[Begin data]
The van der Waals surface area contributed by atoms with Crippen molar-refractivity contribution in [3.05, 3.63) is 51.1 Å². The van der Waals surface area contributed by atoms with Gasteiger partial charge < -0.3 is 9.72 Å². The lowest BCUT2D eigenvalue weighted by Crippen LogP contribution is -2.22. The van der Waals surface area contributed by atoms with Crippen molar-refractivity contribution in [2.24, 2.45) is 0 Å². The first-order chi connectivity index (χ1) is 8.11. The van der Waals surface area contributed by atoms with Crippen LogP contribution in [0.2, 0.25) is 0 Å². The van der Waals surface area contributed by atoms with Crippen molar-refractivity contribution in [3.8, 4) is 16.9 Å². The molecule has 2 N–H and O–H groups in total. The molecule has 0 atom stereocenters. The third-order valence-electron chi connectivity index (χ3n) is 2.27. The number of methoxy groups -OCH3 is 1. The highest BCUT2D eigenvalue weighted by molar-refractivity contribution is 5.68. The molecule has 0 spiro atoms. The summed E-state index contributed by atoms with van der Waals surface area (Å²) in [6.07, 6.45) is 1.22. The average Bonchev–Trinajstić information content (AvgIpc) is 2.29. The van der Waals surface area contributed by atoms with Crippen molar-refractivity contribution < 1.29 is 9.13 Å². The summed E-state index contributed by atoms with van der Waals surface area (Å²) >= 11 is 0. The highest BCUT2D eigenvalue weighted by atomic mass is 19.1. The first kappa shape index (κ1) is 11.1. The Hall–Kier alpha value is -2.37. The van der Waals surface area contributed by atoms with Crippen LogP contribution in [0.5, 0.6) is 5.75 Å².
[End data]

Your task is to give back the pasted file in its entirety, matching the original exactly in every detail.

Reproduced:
The van der Waals surface area contributed by atoms with Crippen molar-refractivity contribution in [3.05, 3.63) is 51.1 Å². The van der Waals surface area contributed by atoms with Gasteiger partial charge < -0.3 is 9.72 Å². The lowest BCUT2D eigenvalue weighted by Crippen LogP contribution is -2.22. The van der Waals surface area contributed by atoms with Crippen molar-refractivity contribution in [2.24, 2.45) is 0 Å². The first-order chi connectivity index (χ1) is 8.11. The van der Waals surface area contributed by atoms with Crippen LogP contribution in [0.2, 0.25) is 0 Å². The van der Waals surface area contributed by atoms with Crippen molar-refractivity contribution in [3.8, 4) is 16.9 Å². The molecule has 2 N–H and O–H groups in total. The molecule has 0 atom stereocenters. The third-order valence-electron chi connectivity index (χ3n) is 2.27. The number of methoxy groups -OCH3 is 1. The highest BCUT2D eigenvalue weighted by molar-refractivity contribution is 5.68. The molecule has 0 spiro atoms. The summed E-state index contributed by atoms with van der Waals surface area (Å²) in [6.07, 6.45) is 1.22. The average Bonchev–Trinajstić information content (AvgIpc) is 2.29. The van der Waals surface area contributed by atoms with Crippen molar-refractivity contribution < 1.29 is 9.13 Å². The summed E-state index contributed by atoms with van der Waals surface area (Å²) >= 11 is 0. The highest BCUT2D eigenvalue weighted by atomic mass is 19.1. The first kappa shape index (κ1) is 11.1. The Hall–Kier alpha value is -2.37. The van der Waals surface area contributed by atoms with Crippen LogP contribution in [0.5, 0.6) is 5.75 Å².